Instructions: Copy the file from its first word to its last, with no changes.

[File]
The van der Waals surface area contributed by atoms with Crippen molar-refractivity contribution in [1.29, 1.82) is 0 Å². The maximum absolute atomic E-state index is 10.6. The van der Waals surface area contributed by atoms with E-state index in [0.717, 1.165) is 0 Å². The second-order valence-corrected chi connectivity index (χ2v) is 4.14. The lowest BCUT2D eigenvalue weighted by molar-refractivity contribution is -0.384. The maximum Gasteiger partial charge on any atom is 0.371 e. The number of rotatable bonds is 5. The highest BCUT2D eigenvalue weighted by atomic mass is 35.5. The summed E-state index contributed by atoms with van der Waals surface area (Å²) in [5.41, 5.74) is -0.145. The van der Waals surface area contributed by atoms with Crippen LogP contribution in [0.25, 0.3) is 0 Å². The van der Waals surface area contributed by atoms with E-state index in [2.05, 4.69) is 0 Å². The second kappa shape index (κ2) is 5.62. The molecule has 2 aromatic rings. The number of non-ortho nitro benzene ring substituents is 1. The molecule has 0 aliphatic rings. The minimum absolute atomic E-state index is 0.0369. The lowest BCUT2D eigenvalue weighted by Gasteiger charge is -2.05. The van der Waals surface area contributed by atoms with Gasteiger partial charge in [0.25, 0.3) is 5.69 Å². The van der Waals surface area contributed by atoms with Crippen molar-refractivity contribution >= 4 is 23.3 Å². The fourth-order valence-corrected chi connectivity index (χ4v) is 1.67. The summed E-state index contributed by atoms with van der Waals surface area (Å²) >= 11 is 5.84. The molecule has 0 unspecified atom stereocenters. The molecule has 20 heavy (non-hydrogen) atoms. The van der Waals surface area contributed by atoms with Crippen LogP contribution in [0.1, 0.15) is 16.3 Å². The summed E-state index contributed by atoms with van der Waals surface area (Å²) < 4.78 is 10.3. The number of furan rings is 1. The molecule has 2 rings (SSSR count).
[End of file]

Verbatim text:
The van der Waals surface area contributed by atoms with Crippen molar-refractivity contribution in [1.29, 1.82) is 0 Å². The maximum absolute atomic E-state index is 10.6. The van der Waals surface area contributed by atoms with E-state index in [0.717, 1.165) is 0 Å². The second-order valence-corrected chi connectivity index (χ2v) is 4.14. The lowest BCUT2D eigenvalue weighted by molar-refractivity contribution is -0.384. The maximum Gasteiger partial charge on any atom is 0.371 e. The number of rotatable bonds is 5. The highest BCUT2D eigenvalue weighted by atomic mass is 35.5. The summed E-state index contributed by atoms with van der Waals surface area (Å²) in [5.41, 5.74) is -0.145. The van der Waals surface area contributed by atoms with Crippen LogP contribution in [0.25, 0.3) is 0 Å². The van der Waals surface area contributed by atoms with E-state index in [2.05, 4.69) is 0 Å². The second kappa shape index (κ2) is 5.62. The molecule has 2 aromatic rings. The number of non-ortho nitro benzene ring substituents is 1. The molecule has 0 aliphatic rings. The minimum absolute atomic E-state index is 0.0369. The lowest BCUT2D eigenvalue weighted by Gasteiger charge is -2.05. The van der Waals surface area contributed by atoms with Gasteiger partial charge in [0.25, 0.3) is 5.69 Å². The van der Waals surface area contributed by atoms with Crippen molar-refractivity contribution >= 4 is 23.3 Å². The fourth-order valence-corrected chi connectivity index (χ4v) is 1.67. The summed E-state index contributed by atoms with van der Waals surface area (Å²) >= 11 is 5.84. The molecule has 0 unspecified atom stereocenters. The molecule has 20 heavy (non-hydrogen) atoms. The van der Waals surface area contributed by atoms with Crippen LogP contribution in [0.1, 0.15) is 16.3 Å². The summed E-state index contributed by atoms with van der Waals surface area (Å²) < 4.78 is 10.3. The number of furan rings is 1. The molecule has 2 rings (SSSR count).